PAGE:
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Jeff Van Wie discusses new movie Four Minute Mile

Published by
DyeStat.com   Aug 8th 2014, 8:12pm

Van Wie discusses new film Four Minute Mile


By Doug Binder, DyeStat Editor

When Jeff Van Wie set out to write the screenplay for "Four Minute Mile," he started with a couple of simple ideas.

"I wanted to write a story about the coach-athlete relationship," Van Wie said. "I wanted a tight relationship between the two main characters but where it was symbiotic. They're not blood relatives but they are treating each other like they are."

The second idea was to capture the feeling of doing something historic.

"I wanted to write about the next kid to break four minutes (for the mile) in high school running, knowing what it takes to be able to do that," he said. "My hope was to have a film that could be inspirational and propel the next kid to do that."


Four Minute Mile, starring Kelly Blatz, Richard Jenkins and Kim Basinger (among others) opened with a limited release in 12 cities on Aug. 1. It is also currently available on Itunes, Amazon, Google Plus and on-demand with certain cable providers.

Van Wie discussed the new movie this week with DyeStat and hopes that it is out in time for high school cross country coaches find it before the new season starts.

"My hope it that it becomes the film that every cross country team in the U.S. and Europe watches right before the season and says 'This is the world of possibility,'" Van Wie said. "(The story) is all about what you can do when you set your mind to it and you believe in it."

Van Wie knows this material. In 1983, he ran 1:48.56 in the 800 meters while he was a student at New York's Suffern High School. Thirty-one years later he is still the all-time New York record holder in that event.

His two coaches at Suffern, Joe Biddy and Ralph Coleman, were "father figures" who helped him develop as an athlete and secure a scholarship at Notre Dame. The coach in Four Minute Mile is also named Coleman.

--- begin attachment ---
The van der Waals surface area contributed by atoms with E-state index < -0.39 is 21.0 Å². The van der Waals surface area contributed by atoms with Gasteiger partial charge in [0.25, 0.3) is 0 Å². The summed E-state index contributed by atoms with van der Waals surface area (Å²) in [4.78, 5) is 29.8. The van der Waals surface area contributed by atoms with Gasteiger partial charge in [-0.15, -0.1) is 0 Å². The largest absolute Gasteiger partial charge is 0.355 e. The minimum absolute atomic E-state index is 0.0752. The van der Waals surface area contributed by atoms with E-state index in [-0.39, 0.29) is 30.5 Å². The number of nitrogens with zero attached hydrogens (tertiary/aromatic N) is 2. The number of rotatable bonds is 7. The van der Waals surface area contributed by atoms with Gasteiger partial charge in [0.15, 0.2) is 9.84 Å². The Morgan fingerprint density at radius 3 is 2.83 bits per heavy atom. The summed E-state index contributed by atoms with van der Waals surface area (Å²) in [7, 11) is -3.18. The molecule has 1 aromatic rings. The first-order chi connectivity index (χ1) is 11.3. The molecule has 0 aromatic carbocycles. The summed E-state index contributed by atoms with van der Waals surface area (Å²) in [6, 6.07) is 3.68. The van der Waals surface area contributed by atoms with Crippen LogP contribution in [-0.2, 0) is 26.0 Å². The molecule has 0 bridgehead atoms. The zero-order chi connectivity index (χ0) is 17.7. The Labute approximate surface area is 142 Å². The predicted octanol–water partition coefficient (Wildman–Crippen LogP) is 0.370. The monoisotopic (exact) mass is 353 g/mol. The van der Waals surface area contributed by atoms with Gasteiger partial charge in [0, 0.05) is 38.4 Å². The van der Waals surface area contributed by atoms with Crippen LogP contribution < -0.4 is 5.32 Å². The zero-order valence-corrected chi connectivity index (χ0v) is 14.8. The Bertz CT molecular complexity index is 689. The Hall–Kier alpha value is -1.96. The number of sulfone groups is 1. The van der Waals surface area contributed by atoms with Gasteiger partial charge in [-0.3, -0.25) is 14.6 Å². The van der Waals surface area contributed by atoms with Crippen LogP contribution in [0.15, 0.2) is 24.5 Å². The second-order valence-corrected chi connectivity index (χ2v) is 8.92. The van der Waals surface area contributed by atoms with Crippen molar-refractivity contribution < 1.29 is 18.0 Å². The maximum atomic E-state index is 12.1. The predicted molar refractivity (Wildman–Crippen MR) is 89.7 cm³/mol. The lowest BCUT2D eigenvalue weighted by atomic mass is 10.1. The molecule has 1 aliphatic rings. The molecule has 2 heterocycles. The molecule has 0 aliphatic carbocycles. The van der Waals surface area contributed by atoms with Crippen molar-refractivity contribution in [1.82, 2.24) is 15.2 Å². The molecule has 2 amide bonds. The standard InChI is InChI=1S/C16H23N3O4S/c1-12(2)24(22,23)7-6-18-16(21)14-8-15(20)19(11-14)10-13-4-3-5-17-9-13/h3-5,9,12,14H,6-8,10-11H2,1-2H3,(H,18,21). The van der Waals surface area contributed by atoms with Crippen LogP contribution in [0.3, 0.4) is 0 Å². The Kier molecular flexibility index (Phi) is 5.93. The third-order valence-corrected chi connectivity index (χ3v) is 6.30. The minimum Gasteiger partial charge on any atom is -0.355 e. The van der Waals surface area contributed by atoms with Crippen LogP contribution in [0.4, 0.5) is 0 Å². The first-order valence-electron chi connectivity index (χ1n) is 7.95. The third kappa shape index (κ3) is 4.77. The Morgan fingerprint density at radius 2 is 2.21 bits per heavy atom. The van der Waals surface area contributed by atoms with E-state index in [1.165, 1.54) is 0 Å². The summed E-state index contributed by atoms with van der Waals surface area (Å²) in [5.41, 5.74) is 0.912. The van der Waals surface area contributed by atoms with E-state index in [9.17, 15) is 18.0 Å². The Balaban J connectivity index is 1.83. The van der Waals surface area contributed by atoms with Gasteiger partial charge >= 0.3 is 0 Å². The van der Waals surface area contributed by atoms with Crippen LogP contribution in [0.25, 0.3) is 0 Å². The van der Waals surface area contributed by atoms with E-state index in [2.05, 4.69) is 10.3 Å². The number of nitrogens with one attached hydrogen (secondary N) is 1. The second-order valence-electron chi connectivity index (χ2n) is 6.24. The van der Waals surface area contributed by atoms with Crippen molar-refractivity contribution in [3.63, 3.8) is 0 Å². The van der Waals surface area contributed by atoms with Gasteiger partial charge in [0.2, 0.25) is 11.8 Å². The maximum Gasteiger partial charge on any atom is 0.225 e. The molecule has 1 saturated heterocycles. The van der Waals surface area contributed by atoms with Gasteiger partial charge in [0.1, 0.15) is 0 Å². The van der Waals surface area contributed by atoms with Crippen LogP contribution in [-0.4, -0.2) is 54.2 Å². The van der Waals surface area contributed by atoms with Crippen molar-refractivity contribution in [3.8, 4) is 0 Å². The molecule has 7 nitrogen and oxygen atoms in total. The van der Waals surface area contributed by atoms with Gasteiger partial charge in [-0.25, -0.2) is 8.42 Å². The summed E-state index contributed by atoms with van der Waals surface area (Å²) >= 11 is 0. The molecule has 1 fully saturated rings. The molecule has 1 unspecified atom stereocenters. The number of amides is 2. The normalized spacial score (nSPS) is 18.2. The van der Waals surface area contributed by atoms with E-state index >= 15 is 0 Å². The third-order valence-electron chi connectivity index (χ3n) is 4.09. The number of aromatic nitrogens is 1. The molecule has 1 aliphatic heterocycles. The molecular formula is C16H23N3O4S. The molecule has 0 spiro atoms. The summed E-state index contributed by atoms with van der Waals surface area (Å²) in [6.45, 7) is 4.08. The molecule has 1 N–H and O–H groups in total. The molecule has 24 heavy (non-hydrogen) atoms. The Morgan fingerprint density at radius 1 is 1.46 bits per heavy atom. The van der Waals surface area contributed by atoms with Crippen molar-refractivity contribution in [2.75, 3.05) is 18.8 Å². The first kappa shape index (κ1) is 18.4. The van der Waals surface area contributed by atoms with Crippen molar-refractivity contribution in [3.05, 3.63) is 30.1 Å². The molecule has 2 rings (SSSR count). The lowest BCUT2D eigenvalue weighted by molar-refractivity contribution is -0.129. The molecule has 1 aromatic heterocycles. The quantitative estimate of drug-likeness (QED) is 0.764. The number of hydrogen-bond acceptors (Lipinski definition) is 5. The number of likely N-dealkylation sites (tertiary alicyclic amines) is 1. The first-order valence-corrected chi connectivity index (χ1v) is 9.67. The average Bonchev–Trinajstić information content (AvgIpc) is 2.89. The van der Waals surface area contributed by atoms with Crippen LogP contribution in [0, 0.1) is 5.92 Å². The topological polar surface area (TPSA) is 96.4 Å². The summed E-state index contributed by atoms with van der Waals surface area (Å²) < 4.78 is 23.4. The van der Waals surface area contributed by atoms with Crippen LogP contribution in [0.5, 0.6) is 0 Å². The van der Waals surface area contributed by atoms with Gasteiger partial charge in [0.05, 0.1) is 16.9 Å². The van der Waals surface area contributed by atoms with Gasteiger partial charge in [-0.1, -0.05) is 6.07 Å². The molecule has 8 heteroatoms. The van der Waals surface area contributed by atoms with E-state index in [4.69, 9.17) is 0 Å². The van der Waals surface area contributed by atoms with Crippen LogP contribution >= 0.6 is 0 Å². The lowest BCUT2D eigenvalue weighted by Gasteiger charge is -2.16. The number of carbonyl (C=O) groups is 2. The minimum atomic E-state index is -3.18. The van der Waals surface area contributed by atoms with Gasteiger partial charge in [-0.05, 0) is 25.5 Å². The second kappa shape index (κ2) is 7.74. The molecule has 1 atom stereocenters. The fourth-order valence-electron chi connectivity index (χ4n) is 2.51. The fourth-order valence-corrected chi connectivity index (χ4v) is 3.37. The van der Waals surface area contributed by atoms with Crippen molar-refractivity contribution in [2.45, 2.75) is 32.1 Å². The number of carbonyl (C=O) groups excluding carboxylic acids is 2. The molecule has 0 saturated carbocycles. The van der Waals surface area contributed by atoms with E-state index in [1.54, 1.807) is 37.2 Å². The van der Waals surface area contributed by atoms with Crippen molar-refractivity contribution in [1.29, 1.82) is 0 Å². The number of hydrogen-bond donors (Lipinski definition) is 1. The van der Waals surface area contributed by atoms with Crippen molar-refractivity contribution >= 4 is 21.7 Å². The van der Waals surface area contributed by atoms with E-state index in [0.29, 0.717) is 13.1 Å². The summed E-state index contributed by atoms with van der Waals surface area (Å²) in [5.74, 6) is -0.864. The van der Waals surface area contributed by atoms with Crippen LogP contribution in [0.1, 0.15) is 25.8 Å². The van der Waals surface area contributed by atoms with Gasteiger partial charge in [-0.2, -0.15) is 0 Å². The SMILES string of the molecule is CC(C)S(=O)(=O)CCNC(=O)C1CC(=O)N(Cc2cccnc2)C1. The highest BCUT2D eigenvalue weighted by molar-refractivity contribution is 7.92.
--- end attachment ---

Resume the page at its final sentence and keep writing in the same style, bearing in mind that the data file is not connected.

It was at Notre Dame that Van Wie happened to become roommates with novelist Nicholas Sparks (The Notebook, A Walk To Remember, Nights in Rodanthe, etc.), who was also a member of the Irish track and field team.

Van Wie and Sparks teamed up a few years ago to write a Miley Cyrus movie called The Last Song.

For Four Minute Mile, Van Wie sought to go back to his roots and explore high school running, and also apply it to some of his favorite story arcs.

"Rocky – is my all-time favorite film," Van Wie said. "Another one is Vision Quest, which is about wrestling, but I love that aspect of reaching down inside and pulling something out you never thought you could do."

In the fictional Four Minute Mile, Blatz plays Drew Jacobs, a high school student with natural running talent who is on the verge of squandering his gift. Jenkins plays a former track coach who happens to notice the kid running and is intrigued enough to get involved. What follows is a classic mentor-apprentice story in the same vein as Finding Forrester or The Karate Kid.

In Van Wie's original story, the talented young runner was African-American and the story was set in New Jersey. But screenplays are often changed in process of turning them into movies, and Four Minute Mile was no exception. The lead character in the movie is white and the story is set in Seattle. And there is a reference to The Karate Kid that was added to the script as well.

Still, Van Wie's experience as a high school track star (he won the Golden West 800 in 1983) and his thorough understanding of the sport and the coach-athlete relationship are evident in the final product.

"You can tell that a track guy wrote this," Van Wie said.

As the young star runner pursues his goal of a sub-four mile, the splits on his workouts creep down from 63s to 58s.

Van Wie's best mile was 4:05 at a college meet in Arizona.

"After it was over I sat in the middle of the infield and said 'I've not got another second in me,'" he said. "I can appreciate the four-minute mile for having tried it."

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